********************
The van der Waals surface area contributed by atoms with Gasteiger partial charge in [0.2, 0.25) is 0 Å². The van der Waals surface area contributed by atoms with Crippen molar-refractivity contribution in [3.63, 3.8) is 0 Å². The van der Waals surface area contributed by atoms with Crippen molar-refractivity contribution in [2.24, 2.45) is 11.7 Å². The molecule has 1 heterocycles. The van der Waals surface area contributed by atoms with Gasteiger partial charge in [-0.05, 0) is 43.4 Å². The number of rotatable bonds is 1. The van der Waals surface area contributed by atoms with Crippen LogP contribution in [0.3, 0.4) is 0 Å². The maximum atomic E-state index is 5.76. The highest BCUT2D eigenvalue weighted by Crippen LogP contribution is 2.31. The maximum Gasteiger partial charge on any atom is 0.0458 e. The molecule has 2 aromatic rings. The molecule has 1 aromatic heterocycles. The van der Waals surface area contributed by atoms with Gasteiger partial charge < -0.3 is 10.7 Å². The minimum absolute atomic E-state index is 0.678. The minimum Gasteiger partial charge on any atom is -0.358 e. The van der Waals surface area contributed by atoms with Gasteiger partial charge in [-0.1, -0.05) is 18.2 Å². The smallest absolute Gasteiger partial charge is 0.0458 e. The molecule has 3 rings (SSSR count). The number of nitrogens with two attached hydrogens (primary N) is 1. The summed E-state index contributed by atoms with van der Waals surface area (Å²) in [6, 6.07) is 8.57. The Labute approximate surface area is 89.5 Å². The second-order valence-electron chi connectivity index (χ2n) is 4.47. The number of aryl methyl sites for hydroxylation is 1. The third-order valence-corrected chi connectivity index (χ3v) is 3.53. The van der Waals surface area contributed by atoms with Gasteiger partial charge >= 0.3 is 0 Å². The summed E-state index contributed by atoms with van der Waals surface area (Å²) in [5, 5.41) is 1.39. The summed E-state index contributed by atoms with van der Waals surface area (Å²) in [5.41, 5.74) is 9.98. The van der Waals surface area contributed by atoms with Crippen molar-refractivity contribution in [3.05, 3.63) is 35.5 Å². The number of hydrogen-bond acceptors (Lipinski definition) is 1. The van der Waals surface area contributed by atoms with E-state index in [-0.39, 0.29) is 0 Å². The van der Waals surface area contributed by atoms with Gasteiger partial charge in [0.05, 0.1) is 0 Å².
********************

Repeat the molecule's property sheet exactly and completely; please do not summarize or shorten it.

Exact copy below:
The van der Waals surface area contributed by atoms with Gasteiger partial charge in [0.2, 0.25) is 0 Å². The van der Waals surface area contributed by atoms with Crippen molar-refractivity contribution in [3.63, 3.8) is 0 Å². The van der Waals surface area contributed by atoms with Crippen molar-refractivity contribution in [2.24, 2.45) is 11.7 Å². The molecule has 1 heterocycles. The van der Waals surface area contributed by atoms with Gasteiger partial charge in [-0.05, 0) is 43.4 Å². The number of rotatable bonds is 1. The van der Waals surface area contributed by atoms with Crippen LogP contribution in [0.3, 0.4) is 0 Å². The maximum atomic E-state index is 5.76. The highest BCUT2D eigenvalue weighted by Crippen LogP contribution is 2.31. The maximum Gasteiger partial charge on any atom is 0.0458 e. The molecule has 2 aromatic rings. The molecule has 1 aromatic heterocycles. The van der Waals surface area contributed by atoms with Gasteiger partial charge < -0.3 is 10.7 Å². The minimum absolute atomic E-state index is 0.678. The minimum Gasteiger partial charge on any atom is -0.358 e. The van der Waals surface area contributed by atoms with Gasteiger partial charge in [-0.1, -0.05) is 18.2 Å². The smallest absolute Gasteiger partial charge is 0.0458 e. The molecule has 3 rings (SSSR count). The number of nitrogens with two attached hydrogens (primary N) is 1. The summed E-state index contributed by atoms with van der Waals surface area (Å²) in [6, 6.07) is 8.57. The Labute approximate surface area is 89.5 Å². The second-order valence-electron chi connectivity index (χ2n) is 4.47. The number of aryl methyl sites for hydroxylation is 1. The third-order valence-corrected chi connectivity index (χ3v) is 3.53. The van der Waals surface area contributed by atoms with Gasteiger partial charge >= 0.3 is 0 Å². The summed E-state index contributed by atoms with van der Waals surface area (Å²) in [5, 5.41) is 1.39. The summed E-state index contributed by atoms with van der Waals surface area (Å²) in [5.41, 5.74) is 9.98. The van der Waals surface area contributed by atoms with Crippen molar-refractivity contribution in [3.05, 3.63) is 35.5 Å². The number of hydrogen-bond acceptors (Lipinski definition) is 1. The van der Waals surface area contributed by atoms with E-state index in [-0.39, 0.29) is 0 Å². The van der Waals surface area contributed by atoms with Gasteiger partial charge in [0.05, 0.1) is 0 Å².